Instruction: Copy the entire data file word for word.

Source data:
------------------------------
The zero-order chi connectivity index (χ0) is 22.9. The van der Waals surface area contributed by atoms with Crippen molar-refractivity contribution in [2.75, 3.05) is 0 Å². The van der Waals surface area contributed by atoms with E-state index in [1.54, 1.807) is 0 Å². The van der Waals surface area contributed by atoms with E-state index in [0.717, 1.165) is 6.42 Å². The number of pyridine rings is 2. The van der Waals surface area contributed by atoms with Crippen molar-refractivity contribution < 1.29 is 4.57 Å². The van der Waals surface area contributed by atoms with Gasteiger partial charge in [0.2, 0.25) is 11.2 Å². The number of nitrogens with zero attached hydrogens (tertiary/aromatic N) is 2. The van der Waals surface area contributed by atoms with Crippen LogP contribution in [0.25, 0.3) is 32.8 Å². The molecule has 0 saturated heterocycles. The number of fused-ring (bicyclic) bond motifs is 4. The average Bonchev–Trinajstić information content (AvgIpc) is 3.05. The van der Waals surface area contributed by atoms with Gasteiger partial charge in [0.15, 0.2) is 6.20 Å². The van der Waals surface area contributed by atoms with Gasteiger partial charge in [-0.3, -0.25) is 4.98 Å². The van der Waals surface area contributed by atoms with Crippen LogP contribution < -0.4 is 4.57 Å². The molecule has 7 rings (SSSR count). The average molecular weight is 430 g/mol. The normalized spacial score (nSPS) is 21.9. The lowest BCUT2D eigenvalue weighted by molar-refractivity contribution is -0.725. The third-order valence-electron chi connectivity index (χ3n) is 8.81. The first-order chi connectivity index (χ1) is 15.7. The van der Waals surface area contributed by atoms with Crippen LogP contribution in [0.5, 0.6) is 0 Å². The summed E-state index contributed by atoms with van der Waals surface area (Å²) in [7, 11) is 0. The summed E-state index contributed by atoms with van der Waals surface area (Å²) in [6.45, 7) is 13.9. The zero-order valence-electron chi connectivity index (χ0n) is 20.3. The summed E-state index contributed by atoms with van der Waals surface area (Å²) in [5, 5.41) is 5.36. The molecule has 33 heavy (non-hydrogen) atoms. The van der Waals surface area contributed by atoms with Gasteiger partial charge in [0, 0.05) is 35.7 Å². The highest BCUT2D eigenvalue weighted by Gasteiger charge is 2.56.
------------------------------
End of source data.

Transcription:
The zero-order chi connectivity index (χ0) is 22.9. The van der Waals surface area contributed by atoms with Crippen molar-refractivity contribution in [2.75, 3.05) is 0 Å². The van der Waals surface area contributed by atoms with E-state index in [1.54, 1.807) is 0 Å². The van der Waals surface area contributed by atoms with E-state index in [0.717, 1.165) is 6.42 Å². The number of pyridine rings is 2. The van der Waals surface area contributed by atoms with Crippen molar-refractivity contribution < 1.29 is 4.57 Å². The van der Waals surface area contributed by atoms with Gasteiger partial charge in [0.2, 0.25) is 11.2 Å². The number of nitrogens with zero attached hydrogens (tertiary/aromatic N) is 2. The van der Waals surface area contributed by atoms with Crippen LogP contribution in [0.25, 0.3) is 32.8 Å². The molecule has 0 saturated heterocycles. The number of fused-ring (bicyclic) bond motifs is 4. The average Bonchev–Trinajstić information content (AvgIpc) is 3.05. The van der Waals surface area contributed by atoms with Gasteiger partial charge in [0.15, 0.2) is 6.20 Å². The van der Waals surface area contributed by atoms with Gasteiger partial charge in [-0.3, -0.25) is 4.98 Å². The van der Waals surface area contributed by atoms with Crippen LogP contribution < -0.4 is 4.57 Å². The molecule has 7 rings (SSSR count). The average molecular weight is 430 g/mol. The normalized spacial score (nSPS) is 21.9. The lowest BCUT2D eigenvalue weighted by molar-refractivity contribution is -0.725. The third-order valence-electron chi connectivity index (χ3n) is 8.81. The first-order chi connectivity index (χ1) is 15.7. The van der Waals surface area contributed by atoms with Crippen LogP contribution in [0.5, 0.6) is 0 Å². The summed E-state index contributed by atoms with van der Waals surface area (Å²) in [7, 11) is 0. The summed E-state index contributed by atoms with van der Waals surface area (Å²) in [6.45, 7) is 13.9. The zero-order valence-electron chi connectivity index (χ0n) is 20.3. The summed E-state index contributed by atoms with van der Waals surface area (Å²) in [5, 5.41) is 5.36. The molecule has 33 heavy (non-hydrogen) atoms. The van der Waals surface area contributed by atoms with Gasteiger partial charge in [0, 0.05) is 35.7 Å². The highest BCUT2D eigenvalue weighted by Gasteiger charge is 2.56.